economies recovering, that the bloomberg editorial team is saying, do it now, chair powell. haidi: the reappointment is in focus, there has been a lot of scrutiny over his relationship with congress. kathleen: absolutely. i love the title of our bloomberg legal team. it's positioning him to keep jobs. jay powell went to washington and became fed chair, knowing he had to do this. he has held at least 350 meetings with members of congress from february 28 through june of this year. of course, it gave him a boost that janet yellen, a democrat, she was fed chair, but she certainly a democrat now, she told bidens seeing advisory she supports powell's reappointment, and we know that he has gotten a lot of support in congress, but there is key anti-powell people like elizabeth warren, shery
brown, powerful democratic summit it -- senators who think he has not been tough enough on banks. but it is very important to have worn out those carpets on capitol hill in order to make friends and get support and show that he is listening to congress. haidi: our global economics and policy editor. the cio of one of the biggest u.s. pension funds does not expect much news out of jackson hole. he spoke earlier with christopher ellman who runs the 280 $3 billion california state retirement system. >> i think this market, it's priced to perfection. if i look outside the window, life is not perfection. my team just started getting a little nervous about this equity market in the last couple of weeks. it does not mean we are going to be underweight, but we certainly won't be overweight until we go into the fall, especially going into jackson hole on friday.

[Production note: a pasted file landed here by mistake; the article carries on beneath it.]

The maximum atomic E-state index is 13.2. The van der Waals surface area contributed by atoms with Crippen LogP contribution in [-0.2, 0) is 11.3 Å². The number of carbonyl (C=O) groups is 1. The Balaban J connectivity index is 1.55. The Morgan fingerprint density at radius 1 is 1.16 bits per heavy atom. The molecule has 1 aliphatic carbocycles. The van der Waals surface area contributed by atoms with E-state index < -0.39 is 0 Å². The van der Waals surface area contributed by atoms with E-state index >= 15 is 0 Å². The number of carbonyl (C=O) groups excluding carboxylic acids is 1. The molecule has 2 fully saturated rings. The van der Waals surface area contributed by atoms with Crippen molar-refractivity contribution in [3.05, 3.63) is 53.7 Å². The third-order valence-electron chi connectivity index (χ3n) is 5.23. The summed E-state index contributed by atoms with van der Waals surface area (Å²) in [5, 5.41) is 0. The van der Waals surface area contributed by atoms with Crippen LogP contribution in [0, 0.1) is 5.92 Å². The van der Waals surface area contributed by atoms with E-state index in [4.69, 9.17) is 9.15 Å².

>> let's talk about jackson hole this weekend. the expectation, to put it mildly, seem to be relatively low. the idea is they might not say anything, they shouldn't say anything and maybe the market is putting up their hopes too much on something that could turn out to be a nonevent. >> i get the feeling they will be parsing words, vowels and nouns because the market is not expecting anything, which is always a bit dangerous because something could happen. but i just don't expect it. the data is not helpful at this point. the virus is continuing to spread, they say and powell says inflation is transient. we are still seeing sticky signs of inflation, but that does not mean they will jump in and make any kind of a statement. i had statements at the start of the week that were more indicate of of what they might say and he did not say what they might say. >> you mentioned transient inflation. i am curious what the data is